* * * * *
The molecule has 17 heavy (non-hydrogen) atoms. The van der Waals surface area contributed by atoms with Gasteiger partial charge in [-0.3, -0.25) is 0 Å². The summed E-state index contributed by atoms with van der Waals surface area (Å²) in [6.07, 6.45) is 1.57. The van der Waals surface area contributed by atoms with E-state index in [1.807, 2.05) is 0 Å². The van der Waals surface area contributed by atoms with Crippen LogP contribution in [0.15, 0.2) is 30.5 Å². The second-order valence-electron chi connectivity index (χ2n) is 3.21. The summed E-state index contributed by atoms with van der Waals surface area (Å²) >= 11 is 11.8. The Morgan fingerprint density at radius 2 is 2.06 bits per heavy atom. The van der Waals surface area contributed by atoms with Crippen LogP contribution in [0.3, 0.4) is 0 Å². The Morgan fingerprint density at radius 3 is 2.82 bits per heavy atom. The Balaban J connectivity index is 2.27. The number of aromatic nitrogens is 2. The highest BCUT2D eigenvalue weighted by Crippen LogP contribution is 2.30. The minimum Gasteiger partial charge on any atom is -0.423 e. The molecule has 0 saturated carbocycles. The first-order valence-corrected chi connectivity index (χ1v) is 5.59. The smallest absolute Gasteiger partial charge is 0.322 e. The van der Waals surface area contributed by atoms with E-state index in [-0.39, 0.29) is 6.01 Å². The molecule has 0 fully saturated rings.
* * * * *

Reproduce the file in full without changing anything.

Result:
The molecule has 17 heavy (non-hydrogen) atoms. The van der Waals surface area contributed by atoms with Gasteiger partial charge in [-0.3, -0.25) is 0 Å². The summed E-state index contributed by atoms with van der Waals surface area (Å²) in [6.07, 6.45) is 1.57. The van der Waals surface area contributed by atoms with E-state index in [1.807, 2.05) is 0 Å². The van der Waals surface area contributed by atoms with Crippen LogP contribution in [0.15, 0.2) is 30.5 Å². The second-order valence-electron chi connectivity index (χ2n) is 3.21. The summed E-state index contributed by atoms with van der Waals surface area (Å²) >= 11 is 11.8. The Morgan fingerprint density at radius 2 is 2.06 bits per heavy atom. The van der Waals surface area contributed by atoms with Crippen LogP contribution in [0.3, 0.4) is 0 Å². The Morgan fingerprint density at radius 3 is 2.82 bits per heavy atom. The Balaban J connectivity index is 2.27. The number of aromatic nitrogens is 2. The highest BCUT2D eigenvalue weighted by Crippen LogP contribution is 2.30. The minimum Gasteiger partial charge on any atom is -0.423 e. The molecule has 0 saturated carbocycles. The first-order valence-corrected chi connectivity index (χ1v) is 5.59. The smallest absolute Gasteiger partial charge is 0.322 e. The van der Waals surface area contributed by atoms with E-state index in [-0.39, 0.29) is 6.01 Å². The molecule has 0 fully saturated rings.